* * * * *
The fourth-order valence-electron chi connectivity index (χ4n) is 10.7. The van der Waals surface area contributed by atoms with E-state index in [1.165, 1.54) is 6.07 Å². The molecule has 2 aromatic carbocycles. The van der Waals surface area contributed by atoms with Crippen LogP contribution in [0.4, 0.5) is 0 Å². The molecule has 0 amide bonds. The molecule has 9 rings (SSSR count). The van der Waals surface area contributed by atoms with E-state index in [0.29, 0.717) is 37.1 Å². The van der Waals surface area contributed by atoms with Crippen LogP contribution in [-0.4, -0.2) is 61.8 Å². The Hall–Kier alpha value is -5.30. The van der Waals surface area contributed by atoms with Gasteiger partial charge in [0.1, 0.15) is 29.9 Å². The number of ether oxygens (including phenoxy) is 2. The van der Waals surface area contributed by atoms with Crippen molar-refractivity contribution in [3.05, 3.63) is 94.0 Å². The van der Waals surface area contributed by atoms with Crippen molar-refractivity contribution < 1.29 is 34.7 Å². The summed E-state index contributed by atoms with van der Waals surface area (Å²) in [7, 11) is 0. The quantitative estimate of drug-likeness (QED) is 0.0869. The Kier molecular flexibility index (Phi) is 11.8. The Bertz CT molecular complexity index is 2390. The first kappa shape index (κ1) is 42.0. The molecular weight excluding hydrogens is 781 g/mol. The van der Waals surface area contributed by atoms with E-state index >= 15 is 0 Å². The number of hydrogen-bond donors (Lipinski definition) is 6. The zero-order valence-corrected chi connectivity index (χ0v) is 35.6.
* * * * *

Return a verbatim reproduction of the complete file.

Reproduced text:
The fourth-order valence-electron chi connectivity index (χ4n) is 10.7. The van der Waals surface area contributed by atoms with E-state index in [1.165, 1.54) is 6.07 Å². The molecule has 2 aromatic carbocycles. The van der Waals surface area contributed by atoms with Crippen LogP contribution in [0.4, 0.5) is 0 Å². The molecule has 0 amide bonds. The molecule has 9 rings (SSSR count). The van der Waals surface area contributed by atoms with E-state index in [0.29, 0.717) is 37.1 Å². The van der Waals surface area contributed by atoms with Crippen LogP contribution in [-0.4, -0.2) is 61.8 Å². The Hall–Kier alpha value is -5.30. The van der Waals surface area contributed by atoms with Gasteiger partial charge in [0.1, 0.15) is 29.9 Å². The number of ether oxygens (including phenoxy) is 2. The van der Waals surface area contributed by atoms with Crippen molar-refractivity contribution in [3.05, 3.63) is 94.0 Å². The van der Waals surface area contributed by atoms with Crippen molar-refractivity contribution < 1.29 is 34.7 Å². The summed E-state index contributed by atoms with van der Waals surface area (Å²) in [7, 11) is 0. The quantitative estimate of drug-likeness (QED) is 0.0869. The Kier molecular flexibility index (Phi) is 11.8. The Bertz CT molecular complexity index is 2390. The first kappa shape index (κ1) is 42.0. The molecular weight excluding hydrogens is 781 g/mol. The van der Waals surface area contributed by atoms with E-state index >= 15 is 0 Å². The number of hydrogen-bond donors (Lipinski definition) is 6. The zero-order valence-corrected chi connectivity index (χ0v) is 35.6.